Italian submarines in World War Two


Foca (FO)
Foca

TypeMinelaying 
ClassFoca (32) 
Laid down 15 Jan 1936 Cantieri Navale Tosi di Taranto, Taranto
Launched27 Jun 1937
Commissioned6 Nov 1937
End service
Stricken
Loss date13 Oct 1940
Loss position
History Went missing before laying mines off Haifa on 13th October 1940. Cause of loss unknown. She was possibly victim of an accidental explosion of one of her mines.
Fate

Commands


CommanderDate fromDate toCommand notes
C.C. Mario Ciliberto16 Feb 1939Oct 1940

Ships hit

No ships hit by this submarine.

Patrols and events

 CommanderDateTimePortArr. dateArr. timeArr. portMilesDescription
Ciliberto, Mario10 Jun 1940La Spezia10 Jun 1940La SpeziaWas in the arsenal being adapted as a transport. British Intelligence believed she had been sunk by the destroyer HMAS Voyager off Alexandria on 13 June 1940. This was an error.

Ciliberto, Mario4 Jul 19400620La Spezia4 Jul 19401500La Spezia49,8Exercises.

Ciliberto, Mario7 Jul 19400710La Spezia7 Jul 19401230La Spezia43,7Exercises.

Ciliberto, Mario17 Jul 19402100La Spezia20 Jul 19400725MessinaPassage La Spezia-Messina.

Ciliberto, Mario20 Jul 19401300Messina21 Jul 19401100Taranto843Passage Messina-Taranto [mileage is from 2100 hours on the 17th].

Ciliberto, Mario16 Aug 19400605Taranto16 Aug 19401800Taranto96,2Exercises?

Ciliberto, Mario23 Aug 19400605Taranto23 Aug 19401800Taranto1Changed anchorage?

1Ciliberto, Mario27 Aug 19401915Taranto1 Sep 19400700Leros658,4Supply mission to Leros including 3,000 rations for submariners. Uneventful. On 1st October, British Naval Intelligence had learnt that Atropo and Foca were to be sent to the Dodecanese on 9th September.

1bCiliberto, Mario10 Sep 19402350Leros15 Sep 19401336TarantoReturn trip from supply mission to Leros. Then work to adapt her to carry mines.

2Ciliberto, Mario8 Oct 19401850Taranto15 Oct 1940Date probably between 12 and 15 October.Sunk with all handsFoca to have mined the approaches of Haifa (20 mines in a position 32°49.5'N, 34°51'E to 32°50.5'N, 34°50.6'E or 6 miles - 267 degrees from Cape Carmel). She sailed via (1) 34°00'N, 23°30'E and (2) 33°30'N, 30°00'E. She was probably lost accidentally off Haifa or before reaching her objective. She was to have returned from her minelaying operation from Haifa through (1) 32°50'N, 34°00'E (2) 45° - Ras El Tin - 15 miles (3) Cape Colonne. There were no survivors, eight officers and sixty-one ratings were missing.
  10 Oct 1940
1100 (e)
36° 31'N, 20° 20'EAt 1100 hours, a submarine had been sighted on the surface, two Swordfish from the Mediterranean Fleet were sent to the attack.

It could well have been Foca as this was approximately on her route and she would have had to maintain a speed of advance of about 7 knots, which was quite plausible.
  10 Oct 1940
1240 GMT (e)
At 1240 hours GMT, Swordfish LP.E4B (Lieutenant M.R. Maund, RM) of 813 Squadron (HMS Eagle) sighted a submarine at periscope depth and dropped four 100 lb A/S bombs.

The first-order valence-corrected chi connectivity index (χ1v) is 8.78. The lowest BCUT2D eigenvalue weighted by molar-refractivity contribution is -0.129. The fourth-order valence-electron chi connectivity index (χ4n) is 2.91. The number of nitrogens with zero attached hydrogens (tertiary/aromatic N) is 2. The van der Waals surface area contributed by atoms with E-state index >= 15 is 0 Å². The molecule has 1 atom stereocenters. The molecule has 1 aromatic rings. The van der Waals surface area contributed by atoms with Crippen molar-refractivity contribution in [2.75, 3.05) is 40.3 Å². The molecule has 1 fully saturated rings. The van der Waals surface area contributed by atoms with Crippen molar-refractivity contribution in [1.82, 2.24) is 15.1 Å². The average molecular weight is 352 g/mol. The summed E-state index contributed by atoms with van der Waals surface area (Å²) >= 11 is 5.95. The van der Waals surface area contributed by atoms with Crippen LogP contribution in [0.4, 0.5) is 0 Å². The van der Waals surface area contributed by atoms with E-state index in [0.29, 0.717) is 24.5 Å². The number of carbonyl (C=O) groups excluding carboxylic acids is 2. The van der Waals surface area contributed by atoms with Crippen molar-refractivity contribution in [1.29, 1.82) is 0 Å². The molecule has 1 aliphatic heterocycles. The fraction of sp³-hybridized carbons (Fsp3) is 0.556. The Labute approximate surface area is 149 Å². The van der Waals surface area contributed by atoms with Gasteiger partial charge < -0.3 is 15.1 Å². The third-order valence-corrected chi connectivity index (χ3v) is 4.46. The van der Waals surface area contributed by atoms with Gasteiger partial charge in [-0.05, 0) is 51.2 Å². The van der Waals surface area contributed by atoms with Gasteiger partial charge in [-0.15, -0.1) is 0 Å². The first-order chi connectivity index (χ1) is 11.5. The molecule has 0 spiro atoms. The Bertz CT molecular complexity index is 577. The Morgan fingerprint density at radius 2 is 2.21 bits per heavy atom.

A quantity of oil was observed, but result was uncertain.

Could this have been Foca? If this was true, she would have been 50 miles farther west from her route. This is unlikely, unless the aircraft made a navigational error.
  10 Oct 1940
1432C (e)
At 1432C hours, a submarine was sighted 20 miles ahead of the Mediterranean Fleet and attacked with four bombs (probably by a Swordfish from HMS Eagle). This perhaps refers to the same attack as that of 1240 GMT although the positions are over 20 miles apart.
  10 Oct 1940
1600 (e)
35° 33'N, 20° 01'EAt 1600C hours, the destroyer HMAS Vampire obtained a contact and attacked it with four patterns of depth charges (twenty-six in all). The submarine was believed to have been at least damaged, if not sunk. It was stationary after the first two attacks. Vampire rejoined the fleet at 1745 hours.

It is unlikely that this was Foca as she would have passed about 80 miles to the east of this position, however a doubt will subside.
  10 Oct 1940
1825C (e)
At 1825C hours, the destroyer HMS Defender obtained a contact and attacked it with a pattern of depth-charges and was then assisted by HMAS Vampire.

Could this have been Foca? It is unlikely as she would have been considerably off track.

Following the attacks of this day, Admiral Cunningham concluded that there appears to be a concentration of submarines in the area between 35° and 36° N and 19° and 21° E. In fact, no Italian submarines operated in the area at the time. There is no evidence that Foca succeeded in laying the minefield off Haifa, as no mines were located in the area. We must assume that she was lost on the way to her mission. It is possible that an accidental explosion by one of her mines caused her demise. Less than three weeks later, Atropo had her minelaying mission interrupted by the premature explosions of two of her mines. This would effectively end Italian submarine minelaying operations for the rest of the war.

Foca's loss remains a mystery. C.C. Mario Giliberto, seven officers and sixty-one ratings perished.

14 entries. 10 total patrol entries (2 marked as war patrols) and 5 events.

All Italian submarines